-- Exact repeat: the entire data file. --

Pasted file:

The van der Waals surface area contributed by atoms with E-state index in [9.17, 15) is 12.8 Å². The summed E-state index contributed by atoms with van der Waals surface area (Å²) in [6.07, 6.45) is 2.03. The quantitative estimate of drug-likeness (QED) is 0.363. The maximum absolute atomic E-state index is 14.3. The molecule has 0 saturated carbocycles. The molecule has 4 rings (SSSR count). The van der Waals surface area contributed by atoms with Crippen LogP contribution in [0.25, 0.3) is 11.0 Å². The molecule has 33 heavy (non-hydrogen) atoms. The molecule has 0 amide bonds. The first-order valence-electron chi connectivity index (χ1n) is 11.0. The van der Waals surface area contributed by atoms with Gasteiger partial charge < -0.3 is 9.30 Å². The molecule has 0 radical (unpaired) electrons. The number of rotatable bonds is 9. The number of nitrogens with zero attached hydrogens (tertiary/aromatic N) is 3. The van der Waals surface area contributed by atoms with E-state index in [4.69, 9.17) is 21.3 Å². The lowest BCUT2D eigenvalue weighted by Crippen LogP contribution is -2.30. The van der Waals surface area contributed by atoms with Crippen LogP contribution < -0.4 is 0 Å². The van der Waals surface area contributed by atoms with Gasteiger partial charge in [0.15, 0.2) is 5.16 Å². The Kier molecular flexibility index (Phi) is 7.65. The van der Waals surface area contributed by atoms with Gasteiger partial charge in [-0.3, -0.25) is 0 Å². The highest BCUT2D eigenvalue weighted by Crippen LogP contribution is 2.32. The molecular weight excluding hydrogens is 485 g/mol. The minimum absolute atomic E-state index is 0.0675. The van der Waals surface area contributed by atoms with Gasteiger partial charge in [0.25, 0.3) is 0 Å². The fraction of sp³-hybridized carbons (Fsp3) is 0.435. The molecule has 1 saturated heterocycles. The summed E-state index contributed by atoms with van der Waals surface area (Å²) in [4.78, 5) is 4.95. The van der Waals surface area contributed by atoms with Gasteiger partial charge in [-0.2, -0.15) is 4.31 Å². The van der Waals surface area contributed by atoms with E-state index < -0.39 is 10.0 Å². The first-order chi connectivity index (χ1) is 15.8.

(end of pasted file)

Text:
The van der Waals surface area contributed by atoms with E-state index in [9.17, 15) is 12.8 Å². The summed E-state index contributed by atoms with van der Waals surface area (Å²) in [6.07, 6.45) is 2.03. The quantitative estimate of drug-likeness (QED) is 0.363. The maximum absolute atomic E-state index is 14.3. The molecule has 0 saturated carbocycles. The molecule has 4 rings (SSSR count). The van der Waals surface area contributed by atoms with Crippen LogP contribution in [0.25, 0.3) is 11.0 Å². The molecule has 33 heavy (non-hydrogen) atoms. The molecule has 0 amide bonds. The first-order valence-electron chi connectivity index (χ1n) is 11.0. The van der Waals surface area contributed by atoms with Gasteiger partial charge < -0.3 is 9.30 Å². The molecule has 0 radical (unpaired) electrons. The number of rotatable bonds is 9. The number of nitrogens with zero attached hydrogens (tertiary/aromatic N) is 3. The van der Waals surface area contributed by atoms with E-state index in [4.69, 9.17) is 21.3 Å². The lowest BCUT2D eigenvalue weighted by Crippen LogP contribution is -2.30. The van der Waals surface area contributed by atoms with Crippen LogP contribution < -0.4 is 0 Å². The van der Waals surface area contributed by atoms with Gasteiger partial charge in [0.15, 0.2) is 5.16 Å². The Kier molecular flexibility index (Phi) is 7.65. The van der Waals surface area contributed by atoms with Gasteiger partial charge in [-0.3, -0.25) is 0 Å². The highest BCUT2D eigenvalue weighted by Crippen LogP contribution is 2.32. The molecular weight excluding hydrogens is 485 g/mol. The minimum absolute atomic E-state index is 0.0675. The van der Waals surface area contributed by atoms with Gasteiger partial charge in [0.25, 0.3) is 0 Å². The fraction of sp³-hybridized carbons (Fsp3) is 0.435. The molecule has 1 saturated heterocycles. The summed E-state index contributed by atoms with van der Waals surface area (Å²) in [4.78, 5) is 4.95. The van der Waals surface area contributed by atoms with Gasteiger partial charge in [-0.2, -0.15) is 4.31 Å². The van der Waals surface area contributed by atoms with E-state index < -0.39 is 10.0 Å². The first-order chi connectivity index (χ1) is 15.8.